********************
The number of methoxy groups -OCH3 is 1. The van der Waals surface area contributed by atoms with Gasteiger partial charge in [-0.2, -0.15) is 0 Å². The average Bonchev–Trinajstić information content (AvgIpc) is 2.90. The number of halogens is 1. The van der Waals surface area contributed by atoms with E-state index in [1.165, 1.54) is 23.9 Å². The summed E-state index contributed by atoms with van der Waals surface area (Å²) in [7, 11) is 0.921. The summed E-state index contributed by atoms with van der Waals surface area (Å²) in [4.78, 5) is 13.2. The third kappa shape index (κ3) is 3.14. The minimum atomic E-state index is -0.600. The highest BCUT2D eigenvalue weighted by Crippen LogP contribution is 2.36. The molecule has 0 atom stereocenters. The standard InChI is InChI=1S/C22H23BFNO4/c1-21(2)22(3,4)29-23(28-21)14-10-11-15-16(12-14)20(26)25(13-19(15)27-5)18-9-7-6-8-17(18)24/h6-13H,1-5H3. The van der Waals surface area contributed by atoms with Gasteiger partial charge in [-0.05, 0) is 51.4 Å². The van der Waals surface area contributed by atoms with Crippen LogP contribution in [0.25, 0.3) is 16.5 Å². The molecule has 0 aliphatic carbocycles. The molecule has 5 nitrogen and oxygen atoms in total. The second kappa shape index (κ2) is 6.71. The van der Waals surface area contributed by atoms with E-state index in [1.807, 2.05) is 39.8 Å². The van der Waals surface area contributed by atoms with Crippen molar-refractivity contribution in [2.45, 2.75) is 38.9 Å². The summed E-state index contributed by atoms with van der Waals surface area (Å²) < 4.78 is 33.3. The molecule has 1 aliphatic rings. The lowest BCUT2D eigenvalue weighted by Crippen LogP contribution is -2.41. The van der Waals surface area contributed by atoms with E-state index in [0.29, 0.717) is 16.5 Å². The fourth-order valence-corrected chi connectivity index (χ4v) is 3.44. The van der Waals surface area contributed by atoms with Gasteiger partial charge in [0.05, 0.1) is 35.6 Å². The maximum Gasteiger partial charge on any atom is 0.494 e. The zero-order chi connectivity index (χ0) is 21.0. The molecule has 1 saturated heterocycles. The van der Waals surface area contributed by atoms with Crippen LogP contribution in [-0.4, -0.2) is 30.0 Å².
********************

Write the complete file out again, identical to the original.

The number of methoxy groups -OCH3 is 1. The van der Waals surface area contributed by atoms with Gasteiger partial charge in [-0.2, -0.15) is 0 Å². The average Bonchev–Trinajstić information content (AvgIpc) is 2.90. The number of halogens is 1. The van der Waals surface area contributed by atoms with E-state index in [1.165, 1.54) is 23.9 Å². The summed E-state index contributed by atoms with van der Waals surface area (Å²) in [7, 11) is 0.921. The summed E-state index contributed by atoms with van der Waals surface area (Å²) in [4.78, 5) is 13.2. The third kappa shape index (κ3) is 3.14. The minimum atomic E-state index is -0.600. The highest BCUT2D eigenvalue weighted by Crippen LogP contribution is 2.36. The molecule has 0 atom stereocenters. The standard InChI is InChI=1S/C22H23BFNO4/c1-21(2)22(3,4)29-23(28-21)14-10-11-15-16(12-14)20(26)25(13-19(15)27-5)18-9-7-6-8-17(18)24/h6-13H,1-5H3. The van der Waals surface area contributed by atoms with Gasteiger partial charge in [-0.05, 0) is 51.4 Å². The van der Waals surface area contributed by atoms with Crippen LogP contribution in [0.25, 0.3) is 16.5 Å². The molecule has 0 aliphatic carbocycles. The molecule has 5 nitrogen and oxygen atoms in total. The second kappa shape index (κ2) is 6.71. The van der Waals surface area contributed by atoms with E-state index in [1.807, 2.05) is 39.8 Å². The van der Waals surface area contributed by atoms with Crippen molar-refractivity contribution in [2.45, 2.75) is 38.9 Å². The summed E-state index contributed by atoms with van der Waals surface area (Å²) < 4.78 is 33.3. The molecule has 1 aliphatic rings. The lowest BCUT2D eigenvalue weighted by Crippen LogP contribution is -2.41. The van der Waals surface area contributed by atoms with E-state index in [0.29, 0.717) is 16.5 Å². The fourth-order valence-corrected chi connectivity index (χ4v) is 3.44. The van der Waals surface area contributed by atoms with Gasteiger partial charge in [0.05, 0.1) is 35.6 Å². The maximum Gasteiger partial charge on any atom is 0.494 e. The zero-order chi connectivity index (χ0) is 21.0. The molecule has 1 saturated heterocycles. The van der Waals surface area contributed by atoms with Crippen LogP contribution in [-0.4, -0.2) is 30.0 Å².